When a new user signs up, they're only able to create five single-step Zaps at any given time. That means there can only be an initial trigger (e.g. a survey is submitted on Google Forms), and a subsequent task (that survey data is transferred to your email contact database). However, after upgrading to paid tiers, Zapier gives them access to the enhanced feature of multi-step Zaps, allowing for more complex automation.
This is a great strategy because the single-step Zap is a perfect way to give users a taste of how powerful the product is, while still leaving them wanting more.
They also have gated app integrations (known as "Premium Apps") that are only available to premium users. So, if users want to build Zaps to connect with tools like PayPal, Magento, or Facebook ads platform, they'll need to upgrade to one of the premium tiers. These premium tools are very common, so there is a good chance that most of their users will want to use one of their premium connectors -- ultimately forcing them to upgrade.
In addition to gating certain features in their product, Zapier also places limits on the usage that users are allotted. They do this on three different aspects of the platform:
- Number of Zaps and task completions: You already know what Zaps are, and tasks occur anytime that a Zap transfers data between two applications. Free users just starting out on the platform are only afforded 100 monthly task completions spread out across their five Zaps. These numbers increase to to 20 Zaps and 1000 monthly tasks once users enter the first premium paid tier, and continues to grow to unlimited Zaps and 50,000 monthly tasks at the highest tier.
- Syncing interval: Time interval at which the Zap checks for new data. The syncing interval starts at every 15 minutes, but decreases to every five minutes for users in the second premium paid tier.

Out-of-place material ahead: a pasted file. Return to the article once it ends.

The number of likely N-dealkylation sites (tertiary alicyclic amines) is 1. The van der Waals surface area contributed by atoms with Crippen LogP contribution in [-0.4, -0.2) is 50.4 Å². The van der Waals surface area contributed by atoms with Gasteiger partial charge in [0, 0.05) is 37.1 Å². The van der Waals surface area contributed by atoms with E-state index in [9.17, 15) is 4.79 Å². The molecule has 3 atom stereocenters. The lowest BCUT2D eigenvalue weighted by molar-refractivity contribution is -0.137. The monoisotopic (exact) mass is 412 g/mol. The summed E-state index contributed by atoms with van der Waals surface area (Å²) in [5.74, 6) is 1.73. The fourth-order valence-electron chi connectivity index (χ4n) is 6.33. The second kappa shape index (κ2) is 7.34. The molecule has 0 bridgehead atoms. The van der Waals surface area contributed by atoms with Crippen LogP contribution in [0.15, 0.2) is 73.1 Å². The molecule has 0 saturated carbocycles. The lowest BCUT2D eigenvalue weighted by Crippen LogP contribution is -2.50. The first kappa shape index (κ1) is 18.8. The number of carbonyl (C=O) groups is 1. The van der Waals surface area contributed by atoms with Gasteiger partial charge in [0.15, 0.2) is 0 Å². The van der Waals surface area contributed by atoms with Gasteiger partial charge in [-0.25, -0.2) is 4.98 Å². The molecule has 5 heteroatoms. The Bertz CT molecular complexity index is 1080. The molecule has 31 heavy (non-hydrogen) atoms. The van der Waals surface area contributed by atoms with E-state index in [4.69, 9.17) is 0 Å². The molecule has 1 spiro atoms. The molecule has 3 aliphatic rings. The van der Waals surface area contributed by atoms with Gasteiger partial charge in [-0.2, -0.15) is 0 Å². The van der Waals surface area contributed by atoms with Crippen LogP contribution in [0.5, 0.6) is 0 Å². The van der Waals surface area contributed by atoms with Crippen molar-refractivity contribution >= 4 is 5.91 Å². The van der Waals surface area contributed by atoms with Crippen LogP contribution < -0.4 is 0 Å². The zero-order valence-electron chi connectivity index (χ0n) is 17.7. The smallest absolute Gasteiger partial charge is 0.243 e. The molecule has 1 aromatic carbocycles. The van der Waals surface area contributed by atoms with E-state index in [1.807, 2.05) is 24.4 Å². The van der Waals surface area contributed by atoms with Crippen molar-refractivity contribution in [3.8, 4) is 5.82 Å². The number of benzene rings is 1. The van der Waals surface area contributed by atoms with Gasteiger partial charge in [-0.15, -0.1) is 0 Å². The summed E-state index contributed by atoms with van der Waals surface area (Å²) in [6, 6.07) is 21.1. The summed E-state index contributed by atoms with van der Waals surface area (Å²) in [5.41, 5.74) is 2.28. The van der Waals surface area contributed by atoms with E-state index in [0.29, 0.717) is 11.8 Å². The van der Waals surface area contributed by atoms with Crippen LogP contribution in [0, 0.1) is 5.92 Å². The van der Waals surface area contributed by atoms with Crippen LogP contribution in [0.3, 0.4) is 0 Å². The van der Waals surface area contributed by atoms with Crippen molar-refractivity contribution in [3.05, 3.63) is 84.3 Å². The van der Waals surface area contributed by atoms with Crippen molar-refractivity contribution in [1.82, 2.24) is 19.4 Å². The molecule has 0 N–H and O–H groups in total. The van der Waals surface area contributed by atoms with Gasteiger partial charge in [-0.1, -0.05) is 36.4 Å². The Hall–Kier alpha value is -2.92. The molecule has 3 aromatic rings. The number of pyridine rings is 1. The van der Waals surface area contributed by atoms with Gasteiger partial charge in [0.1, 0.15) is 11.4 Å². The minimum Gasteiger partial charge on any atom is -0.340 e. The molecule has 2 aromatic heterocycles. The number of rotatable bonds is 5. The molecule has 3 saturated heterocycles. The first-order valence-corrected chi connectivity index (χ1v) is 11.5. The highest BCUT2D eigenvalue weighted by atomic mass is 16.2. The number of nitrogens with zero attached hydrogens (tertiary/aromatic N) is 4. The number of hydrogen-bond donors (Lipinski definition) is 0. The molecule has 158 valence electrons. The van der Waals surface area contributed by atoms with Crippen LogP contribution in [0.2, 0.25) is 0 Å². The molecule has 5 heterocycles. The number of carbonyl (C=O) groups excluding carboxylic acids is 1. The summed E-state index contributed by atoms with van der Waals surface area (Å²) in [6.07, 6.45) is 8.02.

- Number of users: How many people can log in and work from an account. For large organizations, Zapier encourages upgrades to the highest premium tier by providing collaborative tools such as shared folders and multi-user login.
Usage limitations like these are an extremely effective tool for boosting paid user acquisition. It all goes back to the same idea of showing the user what you can do with your product, but ultimately leaving them wanting more. This is an excellent example of how complex and expensive freemium products can take a very targeted and comprehensive approach to boost revenue by encouraging free users to upgrade to premium.
2. Spotify (B2C)
Whereas B2B products often require complex freemium strategies with multiple layers of limitations to create friction and increase conversions to premium, B2C products are able to take a simpler approach to freemium.
The largest group of B2C products that benefit from the use of a freemium acquisition model are mobile or web apps. To get a feel for how this looks in practice, we can take a look at Spotify's acquisition strategy. For those not familiar, Spotify is an app for consumers to stream their favorite music from their phone or computer. The app also lets users save music, create and share playlists, and discover new music. To get people hooked, Spotify implements a simplified version of the freemium acquisition model we've been discussing throughout this article.
Although B2C products like Spotify tend to be simpler than their B2B counterparts, there are still plenty of ways to limit features and encourage upgrades from free to premium. In the case of Spotify, the free plan lets users stream most albums, playlists, or curated radio stations on shuffle play, but they are served ads in between songs and users can't skip to specific songs they like.
Conversely, the Premium plan level affords users a much deeper set of features for a richer experience. Premium users have access to things like:
- Improved sound quality for music streaming
- Individual track selection
- Offline playlists
- Spotify Connect, which allows users to connect Spotify to other devices like TVs, smart speakers, etc.
As you can see, the feature limitations that Spotify uses are pretty heavy. But, free users still see a lot of the value of the product through the limited features. Still, things like the inability to switch to a specific song on a playlist when listening constantly remind users of what they're missing out on by not going premium.